# CS 195-G: Image Blending

The goal of this project was to implement the seamless image blending algorithm of Pérez, et al., which determines the final image using a discrete Poisson equation.

## Algorithm

### Basic Algorithm

The source image |
The target image |

This algorithm copies regions from a source image to a target image. In this example it will use the face from the source image to replace the face of the destination image. The face in the source image has been aligned manually to fit the target. To select the regions from the source image that will be used, a third mask image is needed. It is white in the region of interest and black elsewhere.

The mask image

The pixels in the final image are computed by solving a Poisson equation. In code, each final pixel is defined as:

if mask(x,y) is 0: final(x,y) = target(x,y) else: final(x,y) = 0 for each neighbor (nx,ny) in (x-1,y), (x+1,y), (x,y-1), (x,y+1): final(x,y) += source(x,y) - source(nx,ny) if mask(nx,ny) is 0: final(x,y) += target(nx,ny) else: final(x,y) += final(nx,ny)

However, all masked pixels (where the mask is nonzero) depend on each other for their final value.
We have to compute everything simultaneously, which can be done by solving the matrix equation *Ax* = *b*.
The size of both vectors *x* and *b* is the number of pixels in the target image.
The vector *x* contains all pixels in the final image (what we are solving for).
The vector *b* is the guiding gradient plus the sum of all non-masked neighbor pixels in the target image.
The non-masked neighbor pixels define the value of the pixels at the boundary of the mask, which are blended across the mask area.
The guiding gradient defines the second derivative of the final pixels in the mask area, and helps to "shape" what is blended in the mask area.
The matrix *A* is a sparse matrix with a 4 for each pixel and a -1 for each neighbor pixel under the mask, and computes the gradient of the masked pixels in the final image.
To get the final image, simply solve the equation for *x*.
If the guiding gradient is zero, we are just solving a Laplace equation and the values at the mask boundary are blended smoothly across:

The final image with no guiding gradient

With the gradient of the source image as the guiding gradient, the mask area takes on the appearance of the source image, but is smoothly blended at the boundary:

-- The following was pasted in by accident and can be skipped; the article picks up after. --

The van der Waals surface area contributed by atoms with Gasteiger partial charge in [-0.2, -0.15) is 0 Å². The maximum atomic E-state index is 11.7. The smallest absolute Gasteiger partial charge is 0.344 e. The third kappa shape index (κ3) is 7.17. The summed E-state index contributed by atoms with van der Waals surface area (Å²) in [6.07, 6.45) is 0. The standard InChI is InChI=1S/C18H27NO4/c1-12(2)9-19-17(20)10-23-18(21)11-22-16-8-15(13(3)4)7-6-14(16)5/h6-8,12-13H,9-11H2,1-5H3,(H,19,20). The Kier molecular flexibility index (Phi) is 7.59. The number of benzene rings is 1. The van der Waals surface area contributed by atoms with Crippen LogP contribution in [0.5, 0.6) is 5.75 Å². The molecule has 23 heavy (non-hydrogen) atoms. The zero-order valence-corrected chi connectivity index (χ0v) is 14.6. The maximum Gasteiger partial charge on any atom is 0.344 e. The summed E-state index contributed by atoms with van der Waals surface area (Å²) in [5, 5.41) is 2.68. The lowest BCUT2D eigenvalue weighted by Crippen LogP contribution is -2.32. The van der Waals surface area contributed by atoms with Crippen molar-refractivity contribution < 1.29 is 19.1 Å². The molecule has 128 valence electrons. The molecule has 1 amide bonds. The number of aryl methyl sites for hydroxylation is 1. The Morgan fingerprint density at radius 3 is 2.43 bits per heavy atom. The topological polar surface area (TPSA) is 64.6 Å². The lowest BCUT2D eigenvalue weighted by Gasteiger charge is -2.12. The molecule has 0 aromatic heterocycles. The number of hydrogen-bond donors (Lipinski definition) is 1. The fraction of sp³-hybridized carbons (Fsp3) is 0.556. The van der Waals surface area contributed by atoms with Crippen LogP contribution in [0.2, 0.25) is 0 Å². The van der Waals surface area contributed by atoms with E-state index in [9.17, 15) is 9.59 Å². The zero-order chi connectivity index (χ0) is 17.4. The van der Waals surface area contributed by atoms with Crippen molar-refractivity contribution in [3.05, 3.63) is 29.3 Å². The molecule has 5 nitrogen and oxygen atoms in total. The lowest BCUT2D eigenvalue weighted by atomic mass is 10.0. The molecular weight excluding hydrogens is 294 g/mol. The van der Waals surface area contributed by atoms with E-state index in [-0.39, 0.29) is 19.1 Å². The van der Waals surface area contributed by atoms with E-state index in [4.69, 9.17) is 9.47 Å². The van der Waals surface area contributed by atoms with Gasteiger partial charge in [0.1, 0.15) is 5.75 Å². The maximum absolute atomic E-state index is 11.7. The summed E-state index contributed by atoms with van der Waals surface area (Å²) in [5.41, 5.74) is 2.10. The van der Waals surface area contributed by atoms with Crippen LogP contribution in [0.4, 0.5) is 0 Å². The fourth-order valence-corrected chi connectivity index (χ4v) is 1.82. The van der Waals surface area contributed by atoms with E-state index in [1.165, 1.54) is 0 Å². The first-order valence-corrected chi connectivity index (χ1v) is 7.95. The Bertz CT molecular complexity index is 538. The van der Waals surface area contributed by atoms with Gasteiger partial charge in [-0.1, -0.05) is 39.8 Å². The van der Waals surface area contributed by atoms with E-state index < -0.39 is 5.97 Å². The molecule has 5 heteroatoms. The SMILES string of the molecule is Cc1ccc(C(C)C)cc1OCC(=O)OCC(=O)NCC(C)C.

The gradient of the source image |
The final image |

### Mixing Gradients

It is sometimes better, especially for transparent objects, to retain some of the gradient of the target image in the mask area. The two gradients are mixed by picking the gradient to each neighbor either from the source image or the target image, whichever gradient has a higher absolute value.

The gradient of the source image |
The gradient of the target image |

Both gradients mixed |
The final image using gradient mixing |

## Results

### Project Images

Regular Poisson blending didn't work that well for the jet image because the area around the jet ended up blurry. This was almost completely fixed using gradient mixing, although the background can be seen slightly through the right of the jet.

The source image |
The target image |

Poisson blending |
Poisson blending with gradient mixing |

The pool image worked better with regular Poisson blending. Gradient mixing let some of the water behind the bear show through.

The source image |
The target image |

Poisson blending |
Poisson blending with gradient mixing |

The rainbow image worked better with gradient mixing because rainbows are transparent. Regular Poisson blending blurred out the area behind the rainbow.

The source image |
The target image |

Poisson blending |
Poisson blending with gradient mixing |

The whiteboard image also worked better with gradient mixing because the texture of the bricks needs to be preserved under the marker. Regular Poisson blending took the texture from the flat whiteboard.

The source image |
The target image |

Poisson blending |
Poisson blending with gradient mixing |

The Mona Lisa image worked better with regular Poisson blending because Mona Lisa's actual face doesn't show through.

The source image |
The target image |

Poisson blending |
Poisson blending with gradient mixing |

### My Images

In this image the Rubik's cube completely replaces the plate. The differences in color temperature are mostly compensated for, but the shadow on the bottom is slightly blue.

The source image |
The target image |

Poisson blending |

In this image the pepper shaker is placed on the snow, although it is slightly transparent because gradient mixing was used.

The source image |
The target image |

Poisson blending with gradient mixing |

In this image the washer door is grafted onto the wall. The boundary is perfectly seamless.

The source image |
The target image |

Poisson blending |

In this image the apple laptop logo is applied to the side of the truck, with no visible boundary.

The source image |
The target image |

Poisson blending |

In this image lettering from the Watson Institute is put on a Sunlab wrist rest. The brushed metal behind the lettering is still slightly visible.

The source image |
The target image |

Poisson blending with gradient mixing |